Board of Trustees meet this week

With the legislative session coming to an end this month, the Florida A&M University Board of Trustees will meet Wednesday and Thursday still trying to figure out what programs may be affected by budget cuts.

“We will know the percentage that we’ll have to cut at the end of the legislative session, which is sometime around April 30,” said Provost Cynthia Hughes-Harris.

Hughes-Harris said that until the Legislature confirms exactly what will be appropriated to higher education, it is unclear how FAMU will be affected. She added that once the Legislature makes its appropriations, the administration will know how much money the school will receive on July 1. They will also know how much has been cut from the previous budget.

Hughes-Harris said administration officials are in the process of looking at what could be cut. She said although they don’t know what programs will receive cuts, not all cuts will be academic.

“What the cuts mean is they will only give us a certain amount of money and that will be x percent less than what they gave us last year,” Hughes-Harris said, “so it’s not that we’re going to cut money, it’s just they’re only going to give us a certain amount of money.”

That has been a familiar pattern in recent years, Student Body President Gallop Franklin.

“For the last couple of years what we’ve done with budget cuts is cut evenly across the top,” Franklin said. “If the budget cuts are extreme, FAMU will try to support signature programs,” he said. The programs that aren’t as productive may be shaved down to transfer funds to the programs that make FAMU a hallmark university.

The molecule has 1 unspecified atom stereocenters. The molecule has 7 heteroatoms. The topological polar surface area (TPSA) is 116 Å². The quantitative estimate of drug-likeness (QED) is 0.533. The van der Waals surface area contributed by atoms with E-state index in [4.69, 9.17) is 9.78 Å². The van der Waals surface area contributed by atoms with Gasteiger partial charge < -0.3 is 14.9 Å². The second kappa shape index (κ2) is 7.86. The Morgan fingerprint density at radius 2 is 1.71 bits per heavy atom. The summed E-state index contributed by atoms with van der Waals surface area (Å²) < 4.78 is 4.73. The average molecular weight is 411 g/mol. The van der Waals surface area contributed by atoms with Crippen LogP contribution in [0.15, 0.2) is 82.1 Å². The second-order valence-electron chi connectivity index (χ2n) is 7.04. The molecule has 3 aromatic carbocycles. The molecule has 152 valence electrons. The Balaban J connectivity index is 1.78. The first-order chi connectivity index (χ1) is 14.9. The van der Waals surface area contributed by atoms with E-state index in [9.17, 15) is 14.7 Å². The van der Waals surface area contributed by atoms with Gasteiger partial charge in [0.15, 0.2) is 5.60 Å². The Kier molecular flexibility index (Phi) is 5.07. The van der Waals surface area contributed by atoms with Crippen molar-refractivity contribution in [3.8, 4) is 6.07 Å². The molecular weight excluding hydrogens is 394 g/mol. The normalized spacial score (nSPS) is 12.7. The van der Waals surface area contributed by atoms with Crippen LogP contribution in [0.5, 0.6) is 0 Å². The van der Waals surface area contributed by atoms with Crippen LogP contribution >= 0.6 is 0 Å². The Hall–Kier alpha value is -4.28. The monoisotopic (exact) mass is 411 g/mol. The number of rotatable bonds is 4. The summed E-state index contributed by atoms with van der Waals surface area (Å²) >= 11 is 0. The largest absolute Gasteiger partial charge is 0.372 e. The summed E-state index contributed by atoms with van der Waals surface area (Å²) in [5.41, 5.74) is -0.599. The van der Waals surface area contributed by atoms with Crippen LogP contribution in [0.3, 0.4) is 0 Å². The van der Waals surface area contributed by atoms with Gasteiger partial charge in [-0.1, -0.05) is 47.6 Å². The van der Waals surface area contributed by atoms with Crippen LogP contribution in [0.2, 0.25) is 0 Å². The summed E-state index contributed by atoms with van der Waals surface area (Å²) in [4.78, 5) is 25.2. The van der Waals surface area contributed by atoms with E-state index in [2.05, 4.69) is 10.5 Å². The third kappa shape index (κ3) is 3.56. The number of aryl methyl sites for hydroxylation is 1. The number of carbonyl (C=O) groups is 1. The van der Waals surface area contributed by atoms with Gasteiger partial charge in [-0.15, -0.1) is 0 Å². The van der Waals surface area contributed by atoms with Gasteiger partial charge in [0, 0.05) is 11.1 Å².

“None of our budgets or projections are going to be definite until the legislative session is over because they do the budget for the entire state and we are a state agency,” said Franklin.

Some students are also worried about how they will be affected if the budget decreases.
“My tuition is paid with financial aid so I’m worried that I may not be able to stay in school if the tuition keeps increasing, and money for financial aid is cut,” said Erika Price, a second-year political science student from Jacksonville.

“If the budget cut percentage is high,” Hughes-Harris said there could possibly be layoffs.

She said there are rules that guide layoffs, and the rules are based on what category the employee falls in. She also said, with faculty the last group of people to get laid off are full-time, tenured faculty. The first people to get laid would be adjuncts, visiting, part-time and temporary professors.

“We would follow the regulations in terms of which people would be let go first,” said Hughes-Harris.

Not only are will there be layoffs, Hughes-Harris also said they are looking at cost control, and there will be four-day work weeks this summer to save money on energy. It hasn’t been discussed whether or not the four-day work week will be implemented in the fall.
Faculty research also brings money to the university, Hughes-Harris said. She said they are encouraging faculty to engage in research and submit grants, and get funded for the grants to increase revenue.

“There are a lot of grants out there, thanks to the Obama administration,” Hughes-Harris said.

Hughes-Harris said the university won’t know anything for certain until after the legislature makes its final decisions. The Board of Trustees will then decide whether to meet on campus or have a call meeting to discuss how to handle the possible cuts.